By Alex DiLalla
Vice President Joe Biden is a public figure that I admire as much as a person as a politician. And I think it’s safe to say that’s a feeling many Democrats, as well as a healthy number of our friends across the aisle, share.
Biden’s appearance last week on the Late Show with Stephen Colbert further cemented his standing as the nation’s most authentic political figure. In the course of the interview Colbert asked Biden about the death of his son Beau and the ways in which the Vice President has turned personal tragedy into motivation throughout his career.
The emotional aspects of Biden’s appearance have been covered extensively in reviews and thought pieces. The overwhelming consensus acknowledges the fact that Biden did what he has always done—be himself—but in a uniquely moving and compelling instance of television history with America’s funnyman Stephen Colbert—who himself has suffered great personal loss.
No doubt Biden’s discussion of grief and faith struck a chord with the public, but what I found to be a particularly compelling moment among an interview packed with moving answers, was what the Vice President had to say about his personal ethos of public service.
“What always confuses me about some folks I’ve worked with is why in God’s name would you want the job if you couldn’t say what you believed? I’m not—there’s nothing noble about this, but ask yourselves the question: Would you want a job that, in fact, every day you had to get up and you had to modulate what you said and believed?”
Biden’s words hit home, beautifully encapsulating my own intense passion for public service and frustration with politics. As with my admiration for the Vice President himself, I doubt these feelings are unique.
The more involved I get with politics the clearer it becomes the only point of being involved is if I can articulate honestly what I believe and what I want to accomplish.
I admire leaders like Vice President Biden, Senator Paul Wellstone, and Senator Elizabeth Warren who are undeterred by the pressure to say only what is acceptable in the context of a political machine that rewards good behavior.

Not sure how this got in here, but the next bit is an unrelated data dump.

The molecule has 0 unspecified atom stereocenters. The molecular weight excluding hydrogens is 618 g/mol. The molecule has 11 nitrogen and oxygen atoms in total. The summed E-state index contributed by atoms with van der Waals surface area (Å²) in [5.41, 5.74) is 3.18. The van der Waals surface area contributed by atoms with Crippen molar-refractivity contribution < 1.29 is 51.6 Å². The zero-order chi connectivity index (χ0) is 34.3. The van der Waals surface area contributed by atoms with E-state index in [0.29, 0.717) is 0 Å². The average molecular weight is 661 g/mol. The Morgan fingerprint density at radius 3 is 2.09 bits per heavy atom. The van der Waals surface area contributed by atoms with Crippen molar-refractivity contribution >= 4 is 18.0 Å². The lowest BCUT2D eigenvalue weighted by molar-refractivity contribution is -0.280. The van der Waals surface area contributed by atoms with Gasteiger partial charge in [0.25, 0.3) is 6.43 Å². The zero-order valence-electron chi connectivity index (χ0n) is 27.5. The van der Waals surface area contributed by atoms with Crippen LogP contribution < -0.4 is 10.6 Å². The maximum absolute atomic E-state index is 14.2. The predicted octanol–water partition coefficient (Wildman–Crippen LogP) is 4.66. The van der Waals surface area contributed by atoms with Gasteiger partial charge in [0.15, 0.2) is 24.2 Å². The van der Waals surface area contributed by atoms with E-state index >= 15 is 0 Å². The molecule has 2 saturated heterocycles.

These leaders remind us that the political figures history remembers most fondly are those whose purpose in being there is to say what they believe and act to realize their ideals. Vice President Biden reminded us all on the Late Show that there are still leaders for whom a political position is the means rather than the end.
In the abstract it seems strange that one might need to express a feeling of strong admiration for both the person and the politician, not because they are mutually exclusive, but rather our own ideal is that they are inseparable. I want my politicians to not only be good public servants but good people.
Of course good people can be flawed people. Good does not mean inhuman. For those fans of the West Wing, you’ll remember Jimmy Smits’ character Matt Santos addressing the Democratic National Convention to accept the Presidential nomination and remind us all through the television screen that good politicians are real people who inspire us to be our best selves—warts and all.
In reality Biden has his flaws like the rest of Washington, like all of us, but still his authenticity shines like a beacon, reminding me that there is a place in politics for those who refuse to be anything less than unabashed about their beliefs. Our democracy needs earnest leaders and citizens who are willing to fight hard and undeterred.